GM Field Guide #13: Session Zero
Updated: Apr 26
The following is a combination of personal thoughts and summarized information from a variety of online sources. To be upfront, the idea of a Session Zero is nothing new. If a DM was to look on Youtube for a Session Zero video for D&D, you’d have your choice of a few dozen. The difference with those and the article below is the presentation of the information specifically with respect to the Palladium Books RPG system. Some of the ideas in those other resources are relatively easy to port into Rifts, while others are mechanics and character generation specific, meaning some interpretation and adaptation is required. Is there going to be overlap with what you could find for D&D Session Zero? Absolutely! The Rifts RPG comes with it some very adult-oriented themes that other games don’t necessarily have to overcome, while other topics are generic across most TTRPGs. The intent of this post is to provide newer Game Masters to the Rifts RPG with a series of game-specific issues to address, simplifying the challenge of moving into a new system.
Housekeeping. Something that normally gets glossed over and normally solves itself, until it doesn’t. Scheduling and location consistency is the one thing that can kill an epic adventure or campaign, losing the flow from one session to the next. I’m not advocating something as formal as a service level agreement, but the following typically works best if some level of consistency is applied:
Location. Is it always going to be the same person’s house or LGS? Are we going to do a rotation? What happens if the location is no longer available?
Frequency. Once a week? Every two or four weeks? What day and for how long? This can be a key issue, as some players may only be able to commit to 3-4 hours, while others are expecting a marathon session until dawn.
Note: This was something that impacted me as a player in a local group. I had every intention of maintaining the Friday night game sessions. Work and family life forced me to recuse myself for not being able to commit. This wasn’t fair to the GM and other players, so to my chagrin I opted out.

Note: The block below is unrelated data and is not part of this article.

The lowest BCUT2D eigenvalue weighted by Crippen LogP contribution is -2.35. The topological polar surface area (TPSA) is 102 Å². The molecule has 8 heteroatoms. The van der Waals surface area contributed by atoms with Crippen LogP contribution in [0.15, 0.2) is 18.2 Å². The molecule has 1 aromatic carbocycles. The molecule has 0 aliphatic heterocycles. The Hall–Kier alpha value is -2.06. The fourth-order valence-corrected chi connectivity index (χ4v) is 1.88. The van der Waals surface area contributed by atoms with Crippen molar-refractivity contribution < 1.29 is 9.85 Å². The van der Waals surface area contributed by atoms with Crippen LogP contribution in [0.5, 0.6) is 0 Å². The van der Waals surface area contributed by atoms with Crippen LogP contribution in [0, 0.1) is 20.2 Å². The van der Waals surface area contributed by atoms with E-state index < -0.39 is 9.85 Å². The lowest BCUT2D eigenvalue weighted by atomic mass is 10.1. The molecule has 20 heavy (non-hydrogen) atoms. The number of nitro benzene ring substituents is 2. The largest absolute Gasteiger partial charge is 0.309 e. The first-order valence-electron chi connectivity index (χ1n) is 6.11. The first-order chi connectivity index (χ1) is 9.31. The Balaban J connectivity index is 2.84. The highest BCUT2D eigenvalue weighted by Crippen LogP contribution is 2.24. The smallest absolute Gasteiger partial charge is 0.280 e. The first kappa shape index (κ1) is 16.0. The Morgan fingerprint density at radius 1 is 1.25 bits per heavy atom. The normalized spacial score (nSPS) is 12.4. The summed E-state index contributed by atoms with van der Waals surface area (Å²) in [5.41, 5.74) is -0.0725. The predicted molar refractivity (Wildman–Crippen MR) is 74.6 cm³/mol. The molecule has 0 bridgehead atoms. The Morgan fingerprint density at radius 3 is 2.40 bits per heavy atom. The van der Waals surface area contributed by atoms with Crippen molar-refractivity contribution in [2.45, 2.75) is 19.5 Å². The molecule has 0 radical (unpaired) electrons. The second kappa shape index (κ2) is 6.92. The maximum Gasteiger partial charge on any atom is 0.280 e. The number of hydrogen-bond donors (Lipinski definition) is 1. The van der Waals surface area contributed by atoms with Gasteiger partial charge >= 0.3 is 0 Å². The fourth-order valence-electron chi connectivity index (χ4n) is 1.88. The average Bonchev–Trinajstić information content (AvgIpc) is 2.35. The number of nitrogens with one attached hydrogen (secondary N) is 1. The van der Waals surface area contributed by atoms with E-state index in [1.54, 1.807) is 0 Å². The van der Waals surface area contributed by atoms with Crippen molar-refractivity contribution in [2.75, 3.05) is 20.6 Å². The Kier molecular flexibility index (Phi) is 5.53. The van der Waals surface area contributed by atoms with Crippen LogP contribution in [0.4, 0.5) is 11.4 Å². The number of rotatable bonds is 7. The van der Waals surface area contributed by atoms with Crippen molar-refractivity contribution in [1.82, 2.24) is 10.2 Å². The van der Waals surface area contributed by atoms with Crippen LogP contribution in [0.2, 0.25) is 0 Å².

Adventure Basics. Defining the basic characteristics of the adventure is a key component to the success of the campaign. This has a direct influence or limitation to the character generation process, as Players will want to try to match their concept to the expectations of the adventure. Some aspects to define:
o Is it a dungeon crawl concentrating more on combat?
o Is it a “who-dun-it” focusing on skills and role-playing interactions with NPCS?
o An exploration game in hostile environments?
o Are we limited to a geographical aspect or is this Megaversal spanning?
o Are we playing as a Coalition States citizen, fighting against the CS, or neutral?
Low / Medium / High Powered. For lack of a better term, is it low or high fantasy? Are we mostly concerned with micro-level impacts the Player Characters will be affecting, or are we looking to stomp the Coalition States writ-large before looking to show Splyncryth who’s boss? This kind of definition allows a more balanced group of PCs, or at least allows the PCs to be chosen as a more cohesive group.
O.C.C. Limitations. So, after we’ve identified the theme and what power level we’re looking at, the GM has every right, and frankly responsibility, to elect which OCCs (if any) are restricted from the Players.
o Is it an overall game balance issue?
o Are those O.C.C.s being reserved for the villains
(e.g. Black Market or CS soldiers)?
o Is there an element of the O.C.C. you don’t want to have to deal with (e.g. Witch pacts with supernatural beings)?
Alignment Limitations. Just like the O.C.C.s, the GM has the responsibility to limit or allow as wide a range of alignments as they see fit. For the most part this means limiting Evil Alignments, but something to consider, particularly dependent on the maturity level of the group
o Are only Good/Selfish alignments allowed?
o What happens if a PC descends into Evil? Does it trigger becoming an NPC?
Attribute Rolls. Something that few groups would see eye-to-eye on, what dynamic are you, the GM, going to allow for Attrbiute Rolls?
o For humans, is it a hard and fast 3d6, following the rules religiously?
o Are you allowing re-rolls of ones?
o How will you handle different species rolls?
Group Dynamic. Oftentimes simply overlooked or solved with a handwave. This is about team building and developing a dynamic for how they interact with each other or NPCs.